Additionally provided are methods of delivering a functional component to integrin associated cells, tissue of an individual. The method includes administering to the individual an integrin targeting compound of the invention. In some embodiments of the method, the functional component is a therapeutic agent which includes the functional component.
Still further provided are methods of treating or preventing a disease or condition that involves integrin in an individual. The methods includes administering to the individual a therapeutically effective amount of an integrin targeting compound of the invention that includes a functional component that is a therapeutic agent. The disease or condition is susceptible to the therapeutic agent such that a reduction or prevention of the symptoms associated with the disease or condition is effected. In some embodiments of the method, the disease or condition involves a defect in angiogenesis, bone metabolism, inflammation or cell growth.
BRIEF DESCRIPTION OF THE DRAWINGS
The invention further provides pharmaceutical compositions or medicaments that include an integrin targeting compound of the invention and a pharmaceutically acceptable carrier.
FIG. 1 shows exemplary integrin targeting agents of which Panels A-E are RGD peptidomimetic while Panel F is an RGD peptide. The core structures are from the following: U.S. Pat. No. 6,335,330 (Panel A), U.S. Pat. No. 5,693,636 (Panel B), U.S. Pat. No. 6,040,311 (Panel C), and U.S. Pat. No. 6,001,117 (Panel E).
FIG. 2 is a general linker design (Panel A) and specific embodiment (Panel B; SCS-873) shown in association with a targeting agent.
FIG. 3 shows a general scheme of an embodiment of a targeting agent-linker compound with a branched linker and two identical targeting agents (Panel A) with specific embodiments in Panel B (integrin targeting agent diketo linker; compound 26), and Panel C (integrin targeting agent diketo linker; compound 27). The branch point is in the connecting chain portion of the linker.
FIG. 4 shows a general scheme of an embodiment of a targeting agent-linker compound with a branched linker and two different targeting agents (Panel A) with a specific embodiment in Panel B (integrin targeting and folate targeting agent diketo linker; compound 28). The branch point is in the connecting chain portion of the linker. T1 is an integrin targeting component while T2 is a folate receptor targeting component.
FIG. 5 shows a general scheme of an embodiment of a targeting agent-linker compound with a branched linker and two different targeting agents (Panel A) with a specific embodiment in Panel B (integrin targeting agent diketo linker; compound 29). The branch point is in the recognition group portion of the linker.
FIG. 6 shows the structure of linker reactive groups. Structures A-C form reversible covalent bonds with reactive nucleophilic group (e.g. lysine or cysteine side chain) in the combining site of an antibody (structure A could form an irreversible covalent bond X is N and if R1 and R3 form part of a cyclic structure). R1 and R2 and R3 in structures A-C represent substituents which can be C, H, N, O, P, S, Si, halogen (F, Cl, Br, I) or a salt thereof. X is N, C, Si, or any other heteroatom. These substituents may also include a group such as an alkyl, alkenyl, alkynyl, oxoalkyl, oxoalkenyl, oxoalkynyl, aminoalkyl, aminoalkenyl, aminoalkynyl, sulfoalkyl, sulfoalkenyl, or sulfoalkynyl group, phosphoalkyl, phosphoalkenyl, phosphoalkynyl group. R2 and R3 could be cyclic as exemplified in structures B and C while X could be a heteroatom. Structures D-G form nonreversible covalent bonds with reactive nucleophilic group (e.g. lysine or cysteine side chain) in the combining site of an antibody. In these structures, R1 and R2 represent C, O N, halide and leaving groups such as mesyl or tosyl.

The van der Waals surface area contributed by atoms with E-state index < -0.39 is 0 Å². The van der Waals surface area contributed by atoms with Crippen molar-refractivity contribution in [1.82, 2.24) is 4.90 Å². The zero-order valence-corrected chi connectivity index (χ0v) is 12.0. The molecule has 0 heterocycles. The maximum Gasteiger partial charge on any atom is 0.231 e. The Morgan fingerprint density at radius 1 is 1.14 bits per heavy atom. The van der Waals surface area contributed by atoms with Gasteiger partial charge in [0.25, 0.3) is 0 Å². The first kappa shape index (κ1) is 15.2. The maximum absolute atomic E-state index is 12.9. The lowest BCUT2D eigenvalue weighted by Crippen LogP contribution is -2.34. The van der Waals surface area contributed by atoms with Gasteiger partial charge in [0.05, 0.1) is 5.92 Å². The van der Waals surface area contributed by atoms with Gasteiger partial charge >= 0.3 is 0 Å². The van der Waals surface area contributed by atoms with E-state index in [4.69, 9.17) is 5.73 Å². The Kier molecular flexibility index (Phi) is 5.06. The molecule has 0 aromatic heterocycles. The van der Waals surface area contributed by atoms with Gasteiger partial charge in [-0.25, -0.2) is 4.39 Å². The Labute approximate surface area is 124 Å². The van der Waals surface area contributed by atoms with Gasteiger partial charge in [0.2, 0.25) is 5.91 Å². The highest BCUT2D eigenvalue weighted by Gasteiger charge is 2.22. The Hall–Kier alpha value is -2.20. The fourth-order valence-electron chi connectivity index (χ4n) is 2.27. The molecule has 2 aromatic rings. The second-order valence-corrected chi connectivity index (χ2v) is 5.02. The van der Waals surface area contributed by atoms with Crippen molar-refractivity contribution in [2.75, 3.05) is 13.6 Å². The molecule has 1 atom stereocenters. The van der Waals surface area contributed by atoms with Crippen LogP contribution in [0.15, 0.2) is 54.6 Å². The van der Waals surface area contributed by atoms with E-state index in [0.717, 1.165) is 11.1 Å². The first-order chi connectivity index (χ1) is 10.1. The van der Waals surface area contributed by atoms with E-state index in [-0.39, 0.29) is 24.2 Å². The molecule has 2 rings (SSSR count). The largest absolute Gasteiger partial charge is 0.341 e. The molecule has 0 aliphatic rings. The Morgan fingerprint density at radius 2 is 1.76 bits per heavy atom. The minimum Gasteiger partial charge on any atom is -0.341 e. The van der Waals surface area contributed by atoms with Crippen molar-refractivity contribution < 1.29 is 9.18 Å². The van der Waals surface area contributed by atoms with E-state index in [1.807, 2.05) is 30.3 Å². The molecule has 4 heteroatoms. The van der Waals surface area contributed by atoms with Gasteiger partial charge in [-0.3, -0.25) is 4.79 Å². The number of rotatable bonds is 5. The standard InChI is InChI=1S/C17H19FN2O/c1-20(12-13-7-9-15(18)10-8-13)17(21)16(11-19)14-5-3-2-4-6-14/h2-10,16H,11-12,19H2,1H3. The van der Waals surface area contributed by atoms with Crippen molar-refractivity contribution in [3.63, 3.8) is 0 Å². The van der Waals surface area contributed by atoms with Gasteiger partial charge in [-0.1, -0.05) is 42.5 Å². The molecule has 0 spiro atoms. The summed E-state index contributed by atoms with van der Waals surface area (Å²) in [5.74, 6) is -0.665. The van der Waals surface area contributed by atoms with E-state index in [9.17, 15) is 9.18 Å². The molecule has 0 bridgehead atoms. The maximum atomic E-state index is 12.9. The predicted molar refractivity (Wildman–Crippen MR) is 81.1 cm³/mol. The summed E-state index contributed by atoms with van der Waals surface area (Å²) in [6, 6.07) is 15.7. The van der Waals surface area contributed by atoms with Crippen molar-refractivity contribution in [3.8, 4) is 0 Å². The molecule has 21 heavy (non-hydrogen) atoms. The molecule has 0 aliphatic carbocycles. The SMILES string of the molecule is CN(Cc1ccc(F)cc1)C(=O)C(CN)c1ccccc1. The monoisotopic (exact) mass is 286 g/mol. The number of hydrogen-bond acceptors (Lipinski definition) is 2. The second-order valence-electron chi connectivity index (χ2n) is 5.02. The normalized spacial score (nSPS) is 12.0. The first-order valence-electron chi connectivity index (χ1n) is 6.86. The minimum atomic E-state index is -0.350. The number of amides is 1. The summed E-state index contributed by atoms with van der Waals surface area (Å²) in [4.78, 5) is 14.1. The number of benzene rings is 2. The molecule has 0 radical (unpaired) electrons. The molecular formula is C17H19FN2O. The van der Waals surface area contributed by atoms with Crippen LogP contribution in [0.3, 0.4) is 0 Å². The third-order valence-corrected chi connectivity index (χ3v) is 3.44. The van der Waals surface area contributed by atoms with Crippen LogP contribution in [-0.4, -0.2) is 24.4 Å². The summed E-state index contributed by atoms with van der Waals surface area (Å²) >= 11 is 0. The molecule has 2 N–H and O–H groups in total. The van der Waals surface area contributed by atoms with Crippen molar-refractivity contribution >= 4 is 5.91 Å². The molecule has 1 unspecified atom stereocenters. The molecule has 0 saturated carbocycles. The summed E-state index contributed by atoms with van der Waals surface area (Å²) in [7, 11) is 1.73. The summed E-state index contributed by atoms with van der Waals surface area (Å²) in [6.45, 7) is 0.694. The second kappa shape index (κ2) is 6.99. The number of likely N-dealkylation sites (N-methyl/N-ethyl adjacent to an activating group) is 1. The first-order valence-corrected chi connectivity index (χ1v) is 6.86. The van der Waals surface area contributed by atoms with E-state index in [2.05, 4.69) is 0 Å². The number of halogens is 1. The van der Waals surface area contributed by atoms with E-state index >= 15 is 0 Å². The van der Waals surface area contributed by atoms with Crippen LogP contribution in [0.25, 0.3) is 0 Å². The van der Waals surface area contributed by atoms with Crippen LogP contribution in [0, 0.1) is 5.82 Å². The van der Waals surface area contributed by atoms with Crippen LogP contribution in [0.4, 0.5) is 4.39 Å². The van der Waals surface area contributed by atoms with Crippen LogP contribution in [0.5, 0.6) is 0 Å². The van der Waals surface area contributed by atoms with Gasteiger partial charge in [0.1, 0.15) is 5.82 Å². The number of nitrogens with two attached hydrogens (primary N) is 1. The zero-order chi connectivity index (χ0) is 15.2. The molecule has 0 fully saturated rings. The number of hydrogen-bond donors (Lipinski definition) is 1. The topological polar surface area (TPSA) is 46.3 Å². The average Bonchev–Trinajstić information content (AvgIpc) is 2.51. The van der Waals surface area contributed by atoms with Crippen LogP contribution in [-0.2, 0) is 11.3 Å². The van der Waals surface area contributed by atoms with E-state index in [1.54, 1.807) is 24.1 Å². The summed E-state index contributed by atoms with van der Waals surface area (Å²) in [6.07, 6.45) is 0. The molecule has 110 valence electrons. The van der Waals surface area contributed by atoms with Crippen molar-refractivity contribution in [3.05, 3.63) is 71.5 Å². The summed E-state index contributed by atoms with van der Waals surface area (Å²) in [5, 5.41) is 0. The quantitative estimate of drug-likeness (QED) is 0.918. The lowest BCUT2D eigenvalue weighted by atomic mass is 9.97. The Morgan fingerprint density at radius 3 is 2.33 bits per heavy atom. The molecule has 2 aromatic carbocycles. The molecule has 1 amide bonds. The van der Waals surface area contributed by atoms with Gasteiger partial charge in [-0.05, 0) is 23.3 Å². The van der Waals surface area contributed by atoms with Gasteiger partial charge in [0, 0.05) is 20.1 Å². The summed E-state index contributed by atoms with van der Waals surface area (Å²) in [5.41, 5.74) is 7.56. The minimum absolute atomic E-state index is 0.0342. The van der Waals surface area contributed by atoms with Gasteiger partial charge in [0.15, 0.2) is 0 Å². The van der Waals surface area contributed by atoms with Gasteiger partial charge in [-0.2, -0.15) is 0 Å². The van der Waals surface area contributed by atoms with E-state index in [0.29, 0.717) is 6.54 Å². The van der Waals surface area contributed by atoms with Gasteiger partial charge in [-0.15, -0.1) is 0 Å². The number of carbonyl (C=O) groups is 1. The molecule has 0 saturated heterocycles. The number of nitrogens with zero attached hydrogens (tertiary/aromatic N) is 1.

FIG. 7 shows various electrophiles suitable for reactive modification with a reactive amino acid side chain of an antibody. Key: (A) acyl beta-lactam; (B) simple diketone; (C) succinimide active ester; (D) maleimide; (E) haloacetamide with linker; (F) haloketone; (G) cyclohexyl diketone; and (H) aldehyde. R refers to other structure that may include a targeting agent, linker or antibody, while X refers to halogen.
FIG. 8 shows the structure of linker recognition group (Y), situated between the reactive group portion and the connecting chain portion of the linker. Panel A shows the relationship of the recognition group Y within the linker (see FIG. 2). Panels B-D show distance of Y from Z, substituents on the ring and ring member atoms.
FIG. 9 shows the structure of the linker connecting chain (X), which directly attaches at one end to the targeting agent as shown in Panel A (see FIG. 2). Substituents R2 to R4 can be C, H, N, O, P, S, Si, halogen (F, Cl, Br, I) or a salt thereof, and may include a group such as an alkyl, alkenyl, alkynyl, oxoalkyl, oxoalkenyl, oxoalkynyl, aminoalkyl, aminoalkenyl, aminoalkynyl, sulfoalkyl, sulfoalkenyl, sulfoalkynyl group, phosphoalkyl, phosphoalkenyl, phosphoalkynyl as well as a carbocyclic or heterocyclic mono or fused saturated or unsaturated ring structure. In the connecting chain in structures B and C, n, r or m is 1-100. In structures D and E, n is 1, 2, 4, or more preferably is 3.